Manchester City's failure to score against Sunderland, which ultimately ended in a 1-0defeat for them at the Stadium of Light, is a blow to their title credentials and exposes a big hole in their squad.
They had plenty of the ball and made several opportunities, most notably Carlos Tevez's shocking close-range miss. They were made to rue those courtesy of Darren Bent's late penalty.
That will bother manager Roberto Mancini, and it will certainly bother the people above him at the club that the team passed up the opportunity to take three points.
Most of the top teams will get something from their trips to Sunderland this season because they will be able to kill the game off when they are on top - as City were.
The biggest problem for City is that they still lack a lot of imagination in midfield. They have plenty of workhorses in the centre of the park, but no real cutting edge. Most top sides will have somebody creative behind the striker, a classic playmaker or a number 10.
City just don't have someone like that, and it puts a lot of pressure in Tevez to try and make things happen almost by himself at times.
Having what are essentially three holding midfielders is a way of guaranteeing that you won't concede many goals and be difficult to beat. But that game plan relies heavily on your side scoring first, and when that doesn't happen then the longer the game goes on it becomes increasingly difficult to create the key chances.
It worked well enough against Liverpool, who they beat 3-0 last week, but that's because they came up against a midfield that was set up in a similar way and, with Javier Mascherano deciding he didn't want to play, City were better man-for-man in the middle of the park.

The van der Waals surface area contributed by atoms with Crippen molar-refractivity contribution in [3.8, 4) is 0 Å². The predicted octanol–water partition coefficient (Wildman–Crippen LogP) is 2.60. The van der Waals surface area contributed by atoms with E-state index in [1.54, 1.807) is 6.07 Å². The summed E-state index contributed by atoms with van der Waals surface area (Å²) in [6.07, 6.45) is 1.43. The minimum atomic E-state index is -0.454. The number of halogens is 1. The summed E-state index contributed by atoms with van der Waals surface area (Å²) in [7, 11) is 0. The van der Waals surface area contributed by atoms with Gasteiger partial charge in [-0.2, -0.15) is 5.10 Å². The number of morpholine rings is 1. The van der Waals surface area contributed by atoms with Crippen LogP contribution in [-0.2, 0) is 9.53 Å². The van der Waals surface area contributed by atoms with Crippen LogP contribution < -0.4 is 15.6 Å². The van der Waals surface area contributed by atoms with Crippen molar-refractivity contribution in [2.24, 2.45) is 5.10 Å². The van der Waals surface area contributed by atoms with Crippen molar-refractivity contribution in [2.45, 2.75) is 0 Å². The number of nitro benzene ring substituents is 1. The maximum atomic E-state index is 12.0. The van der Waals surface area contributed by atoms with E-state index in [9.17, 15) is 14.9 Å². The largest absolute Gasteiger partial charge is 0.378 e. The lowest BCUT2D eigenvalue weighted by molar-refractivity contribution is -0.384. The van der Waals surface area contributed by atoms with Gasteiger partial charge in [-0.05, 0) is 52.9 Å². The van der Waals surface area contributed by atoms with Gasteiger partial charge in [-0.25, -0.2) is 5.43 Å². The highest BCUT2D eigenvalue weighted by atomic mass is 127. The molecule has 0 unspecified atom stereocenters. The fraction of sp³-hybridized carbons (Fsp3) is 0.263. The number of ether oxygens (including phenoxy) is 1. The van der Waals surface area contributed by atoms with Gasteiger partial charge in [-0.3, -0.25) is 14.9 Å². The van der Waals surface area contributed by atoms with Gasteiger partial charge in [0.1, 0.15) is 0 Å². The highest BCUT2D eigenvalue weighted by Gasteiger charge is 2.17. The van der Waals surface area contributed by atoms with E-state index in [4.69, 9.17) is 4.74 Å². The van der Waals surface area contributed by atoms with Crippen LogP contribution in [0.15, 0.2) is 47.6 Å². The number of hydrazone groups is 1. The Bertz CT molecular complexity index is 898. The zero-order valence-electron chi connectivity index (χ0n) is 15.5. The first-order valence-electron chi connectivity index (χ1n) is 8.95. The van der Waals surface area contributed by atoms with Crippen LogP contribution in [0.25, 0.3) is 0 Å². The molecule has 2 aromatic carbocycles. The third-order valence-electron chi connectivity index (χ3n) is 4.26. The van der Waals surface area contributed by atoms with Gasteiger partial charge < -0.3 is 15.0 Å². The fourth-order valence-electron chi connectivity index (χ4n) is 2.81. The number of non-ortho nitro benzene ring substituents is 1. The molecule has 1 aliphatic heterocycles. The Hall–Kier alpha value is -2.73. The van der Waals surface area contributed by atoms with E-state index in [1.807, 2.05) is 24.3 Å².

When Mancini was throwing all that money around this summer, he spent it on attacking players who are at their most effective from wide positions, such as David Silva and James Milner.
Like most Italian managers, Mancini prioritises avoiding defeat over going out in search of victory. As well as sticking with his country's tradition, he is also scared of losing matches because he is worried about losing his job - such is the unique pressure of his position.
If I was a City fan watching the club spend all this money, I would be asking where is the player who is going to get me out of my seat and provide the excitement that will make me want to go to games week in, week out. At the moment they seem to be trying to win the league in a negative manner.
It's all very well having your wide man getting down the field, but they are looking up and only seeing the likes of Nigel de Jong and Gareth Barry when they need an attacking midfielder to be bombing on and getting in scoring positions.
For the money they spent on, for example, Milner or Yaya Toure, they should have gone out and bought that kind of player.